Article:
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Playing the Field
By Bill Pere - 08/04/2011 - 08:38 AM EDT

     Along with the concrete/abstract balance, one of the most important tools for communicating effectively through lyrics is  the concept of “semantic field”.   It is this aspect of a lyric that determines whether or not it appears focused and cohesive, or diffuse and wandering.  Most English words have multiple meanings.  The particular meaning intended is clarified for the receiver by the other word preceding and following the key word.

     For example the words “set” and “jack” each have more than 20 meanings.  The sentences “That set of Jack’s was the best tennis he’s ever played” and  “This set of jacks is the child’s favorite play toy” are made clear only by the words other than  set and jack.  Those other words provide context and define the semantic fields being used.

    Key words in a  lyric should stay with a single semantic field and not bounce around... i.e., if you’re writing about apples as the semantic field, talk about Delicious and Macintosh and cider,  not oranges and pears.  If you’re writing about fruit  (a broader semantic field),  write about apples, oranges, and pears, not carrots, celery, and turnips.  If  you’re writing about edible plants (a still broader semantic field) then you can mix apples, oranges and carrots, but not poison ivy or redwood trees.   If you’re writing about all plants...well, you get the idea.   The semantic field is defined by the main metaphor of the song, and straying outside that semantic field essentially means you’re mixing metaphors, which generally dilutes the impact of your lyric.  So it’s not enough just to balance concrete and abstract references, but they should all be consistent within the context defined by the governing  metaphor of the song.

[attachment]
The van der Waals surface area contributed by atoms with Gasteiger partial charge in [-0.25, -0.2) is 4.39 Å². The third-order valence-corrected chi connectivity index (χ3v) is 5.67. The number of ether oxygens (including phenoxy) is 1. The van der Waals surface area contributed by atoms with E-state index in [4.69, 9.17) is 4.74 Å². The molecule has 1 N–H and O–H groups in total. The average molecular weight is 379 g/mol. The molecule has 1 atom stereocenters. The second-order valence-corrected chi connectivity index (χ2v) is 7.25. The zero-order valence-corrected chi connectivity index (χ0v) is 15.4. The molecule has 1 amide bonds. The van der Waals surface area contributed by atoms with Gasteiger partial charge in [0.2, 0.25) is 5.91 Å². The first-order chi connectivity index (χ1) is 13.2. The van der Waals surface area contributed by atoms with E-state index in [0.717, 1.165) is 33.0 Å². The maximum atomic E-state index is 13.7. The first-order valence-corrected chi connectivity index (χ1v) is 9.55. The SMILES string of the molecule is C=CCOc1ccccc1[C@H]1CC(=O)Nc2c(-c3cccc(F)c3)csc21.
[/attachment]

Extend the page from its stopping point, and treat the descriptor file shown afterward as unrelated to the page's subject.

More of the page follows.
Of course we have exceptions. There are times where it is highly desirable to switch semantic fields in midstream...  this is the essence of punning, irony,  and related wordplay.  It can be  the source of memorable titles and lyrical hooks.  “We live in a two-story house” is an example.  By itself,  this sentence places “story” in the semantic field of “words relating to houses and buildings”.  But the rest of the lyrics, dealing with deception and cheating, create a semantic field where “story” means a lie or deceitful tale.   Switching semantic fields can be done locally (within a line or verse) or globally (from one verse to another).   In a song about going back in time to change the mistakes in your life, the line “An hour, a minute, a second chance”  clearly uses “second” simultaneously in two ways, both of which are embodied in the premise of the song  (time, and correcting mistakes).